Phyllis Webstad speaks about Orange Shirt Day Thursday at the Chamber of Commerce luncheon.

Phyllis Webstad speaks about Orange Shirt Day Thursday at the Chamber of Commerce luncheon.

Fighting racism with orange shirts

Community members touched by the recent St. Joseph’s Mission Residential School Commemoration Project are host Orange Shirt Day.

  • Sep. 26, 2013 7:00 a.m.

Angie Mindus

Staff Writer

Keeping true to their word, community members touched by the recent St. Joseph’s Mission Residential School Commemoration Project are hosting Orange Shirt Day next week to continue the journey of reconciliation between First Nations and non-First Nations in the Cariboo Chilcotin brought on by the residential school experience.

“It’s taking on a life of its own,” said Cariboo Regional District director Joan Sorley of the event planned for Monday, Sept. 29, in Boitanio Park, beginning at 10 a.m.

“Luckily the park is big.”

Sorley said the organizing committee, made up of Sorley, Carol Archie, Chief Fred Robbins, Irvine Johnson and Phyllis Webstad, is expecting many dignitaries to attend the event, including respected AFN National Chief Shawn Atleo as well as Juno award winner blues musician Murray Porter.

But the real inspiration behind Orange Shirt Day comes from Dog Creek band member Phyllis Wedstad, who shared her painful experience of feeling she didn’t matter at St. Joseph’s Residential School. Through tears, Webstad shared that moving story of having her new orange shirt bought by her grandmother taken from her as a six-year-old attending the Mission, while the federal Truth and Reconciliation Commission was in Williams Lake last spring.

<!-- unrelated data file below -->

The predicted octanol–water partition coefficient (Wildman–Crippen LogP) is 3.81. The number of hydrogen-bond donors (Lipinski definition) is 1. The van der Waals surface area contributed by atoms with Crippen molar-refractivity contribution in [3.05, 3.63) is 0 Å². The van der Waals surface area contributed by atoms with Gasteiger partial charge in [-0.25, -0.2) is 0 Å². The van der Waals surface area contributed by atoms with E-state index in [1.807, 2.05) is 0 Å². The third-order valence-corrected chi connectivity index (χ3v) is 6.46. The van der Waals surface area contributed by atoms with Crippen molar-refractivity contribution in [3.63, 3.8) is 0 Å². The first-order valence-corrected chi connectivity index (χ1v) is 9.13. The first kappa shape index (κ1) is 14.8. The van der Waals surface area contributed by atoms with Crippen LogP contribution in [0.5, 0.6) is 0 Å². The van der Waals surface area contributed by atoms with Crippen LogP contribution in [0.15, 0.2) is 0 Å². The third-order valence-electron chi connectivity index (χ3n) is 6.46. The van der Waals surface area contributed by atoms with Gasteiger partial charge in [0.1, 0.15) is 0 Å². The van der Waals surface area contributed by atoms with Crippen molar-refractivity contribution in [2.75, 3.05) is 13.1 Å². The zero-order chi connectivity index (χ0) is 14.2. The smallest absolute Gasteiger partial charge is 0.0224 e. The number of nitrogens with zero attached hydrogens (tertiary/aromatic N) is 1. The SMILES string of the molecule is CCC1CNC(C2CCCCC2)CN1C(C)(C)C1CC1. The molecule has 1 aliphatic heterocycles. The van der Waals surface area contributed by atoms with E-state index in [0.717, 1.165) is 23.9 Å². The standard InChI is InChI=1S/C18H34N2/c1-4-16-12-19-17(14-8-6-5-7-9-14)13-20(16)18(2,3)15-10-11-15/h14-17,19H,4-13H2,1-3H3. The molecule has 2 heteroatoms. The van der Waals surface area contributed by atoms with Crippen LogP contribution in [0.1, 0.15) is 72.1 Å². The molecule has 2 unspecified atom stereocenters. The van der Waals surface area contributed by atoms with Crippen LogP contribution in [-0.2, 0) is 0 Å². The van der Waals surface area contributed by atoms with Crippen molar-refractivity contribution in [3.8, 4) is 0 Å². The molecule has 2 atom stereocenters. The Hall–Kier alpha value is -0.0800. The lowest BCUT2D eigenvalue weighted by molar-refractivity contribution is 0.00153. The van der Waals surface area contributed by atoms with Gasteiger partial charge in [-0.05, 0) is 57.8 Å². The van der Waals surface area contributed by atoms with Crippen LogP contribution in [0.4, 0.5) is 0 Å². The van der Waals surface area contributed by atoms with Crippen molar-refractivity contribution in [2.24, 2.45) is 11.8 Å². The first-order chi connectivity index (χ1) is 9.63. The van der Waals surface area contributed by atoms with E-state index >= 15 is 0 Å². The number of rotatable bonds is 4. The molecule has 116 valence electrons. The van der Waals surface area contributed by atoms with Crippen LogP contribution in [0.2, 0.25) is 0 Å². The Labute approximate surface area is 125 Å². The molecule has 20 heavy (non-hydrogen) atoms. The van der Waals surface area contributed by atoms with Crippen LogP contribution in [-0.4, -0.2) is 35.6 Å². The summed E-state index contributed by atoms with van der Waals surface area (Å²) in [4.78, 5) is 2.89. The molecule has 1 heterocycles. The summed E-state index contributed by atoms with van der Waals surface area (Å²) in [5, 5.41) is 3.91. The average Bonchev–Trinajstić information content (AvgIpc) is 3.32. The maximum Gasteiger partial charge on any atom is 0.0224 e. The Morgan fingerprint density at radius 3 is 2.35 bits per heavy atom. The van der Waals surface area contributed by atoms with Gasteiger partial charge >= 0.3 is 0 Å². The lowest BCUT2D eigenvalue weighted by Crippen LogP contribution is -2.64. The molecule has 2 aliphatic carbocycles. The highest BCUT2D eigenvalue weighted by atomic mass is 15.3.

“It’s still difficult for Phyllis to share her story. We really have to acknowledge her bravery for that,” said Sorley, who counts Webstad as a close, personal friend.

Sorley said during the Truth and Reconciliation Commission Chief Justice Murray Sinclair, head of the commission ordered by Stephen Harper in 2009 to help heal the wounds inflicted on First Nations by the Canadian residential school system, challenged local community leaders to continue the work of remembering, recovering and reconciling.

“The focus is on healing and our hope and commitment to be different — to do better.”

Monday’s ceremony will include Webstad’s story, words from Chief Atleo, a children’s presentation, a performance by Porter and information highlighting resources available in the community to support children as well as activities for children to learn to help one another beat racism.

Sorley said School District 27 is also a strong supporter of the event, and will be heavily involved Monday.

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